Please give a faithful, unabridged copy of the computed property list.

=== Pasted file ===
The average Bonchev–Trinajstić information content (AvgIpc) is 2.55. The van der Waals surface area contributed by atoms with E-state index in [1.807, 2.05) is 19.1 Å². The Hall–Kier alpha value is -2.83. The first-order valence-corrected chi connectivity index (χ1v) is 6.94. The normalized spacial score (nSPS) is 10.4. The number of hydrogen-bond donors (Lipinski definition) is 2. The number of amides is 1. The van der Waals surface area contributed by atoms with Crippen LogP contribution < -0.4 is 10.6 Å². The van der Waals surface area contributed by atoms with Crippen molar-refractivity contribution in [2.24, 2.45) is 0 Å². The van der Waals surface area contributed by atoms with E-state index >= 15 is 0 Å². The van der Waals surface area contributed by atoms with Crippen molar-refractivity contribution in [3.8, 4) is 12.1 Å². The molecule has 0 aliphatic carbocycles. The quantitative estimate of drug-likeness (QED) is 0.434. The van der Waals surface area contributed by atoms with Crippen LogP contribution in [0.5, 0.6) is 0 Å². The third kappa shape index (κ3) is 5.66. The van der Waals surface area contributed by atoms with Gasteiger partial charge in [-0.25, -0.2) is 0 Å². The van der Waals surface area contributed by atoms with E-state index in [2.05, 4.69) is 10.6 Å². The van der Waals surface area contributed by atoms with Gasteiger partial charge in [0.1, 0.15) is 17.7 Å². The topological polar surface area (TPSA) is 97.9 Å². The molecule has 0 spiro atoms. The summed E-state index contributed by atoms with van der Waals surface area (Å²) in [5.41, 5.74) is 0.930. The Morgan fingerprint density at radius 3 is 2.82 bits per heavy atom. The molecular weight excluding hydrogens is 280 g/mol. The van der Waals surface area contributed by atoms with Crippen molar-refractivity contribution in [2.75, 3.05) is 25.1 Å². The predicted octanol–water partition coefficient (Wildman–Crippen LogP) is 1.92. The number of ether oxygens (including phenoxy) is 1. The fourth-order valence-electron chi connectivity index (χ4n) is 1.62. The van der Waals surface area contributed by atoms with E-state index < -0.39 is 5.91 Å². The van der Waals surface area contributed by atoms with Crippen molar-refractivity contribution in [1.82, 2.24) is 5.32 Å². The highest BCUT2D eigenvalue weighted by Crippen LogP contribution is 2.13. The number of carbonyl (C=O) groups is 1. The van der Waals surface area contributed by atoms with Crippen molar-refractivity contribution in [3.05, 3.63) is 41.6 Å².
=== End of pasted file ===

The average Bonchev–Trinajstić information content (AvgIpc) is 2.55. The van der Waals surface area contributed by atoms with E-state index in [1.807, 2.05) is 19.1 Å². The Hall–Kier alpha value is -2.83. The first-order valence-corrected chi connectivity index (χ1v) is 6.94. The normalized spacial score (nSPS) is 10.4. The number of hydrogen-bond donors (Lipinski definition) is 2. The number of amides is 1. The van der Waals surface area contributed by atoms with Crippen LogP contribution < -0.4 is 10.6 Å². The van der Waals surface area contributed by atoms with Crippen molar-refractivity contribution in [2.24, 2.45) is 0 Å². The van der Waals surface area contributed by atoms with E-state index >= 15 is 0 Å². The van der Waals surface area contributed by atoms with Crippen molar-refractivity contribution in [3.8, 4) is 12.1 Å². The molecule has 0 aliphatic carbocycles. The quantitative estimate of drug-likeness (QED) is 0.434. The van der Waals surface area contributed by atoms with Crippen LogP contribution in [0.5, 0.6) is 0 Å². The third kappa shape index (κ3) is 5.66. The van der Waals surface area contributed by atoms with Gasteiger partial charge in [-0.25, -0.2) is 0 Å². The van der Waals surface area contributed by atoms with E-state index in [2.05, 4.69) is 10.6 Å². The van der Waals surface area contributed by atoms with Gasteiger partial charge in [0.1, 0.15) is 17.7 Å². The topological polar surface area (TPSA) is 97.9 Å². The molecule has 0 spiro atoms. The summed E-state index contributed by atoms with van der Waals surface area (Å²) in [5.41, 5.74) is 0.930. The Morgan fingerprint density at radius 3 is 2.82 bits per heavy atom. The molecular weight excluding hydrogens is 280 g/mol. The van der Waals surface area contributed by atoms with Crippen molar-refractivity contribution in [2.75, 3.05) is 25.1 Å². The predicted octanol–water partition coefficient (Wildman–Crippen LogP) is 1.92. The number of ether oxygens (including phenoxy) is 1. The fourth-order valence-electron chi connectivity index (χ4n) is 1.62. The van der Waals surface area contributed by atoms with E-state index < -0.39 is 5.91 Å². The van der Waals surface area contributed by atoms with Crippen molar-refractivity contribution in [1.82, 2.24) is 5.32 Å². The highest BCUT2D eigenvalue weighted by Crippen LogP contribution is 2.13. The number of carbonyl (C=O) groups is 1. The van der Waals surface area contributed by atoms with Crippen molar-refractivity contribution in [3.05, 3.63) is 41.6 Å².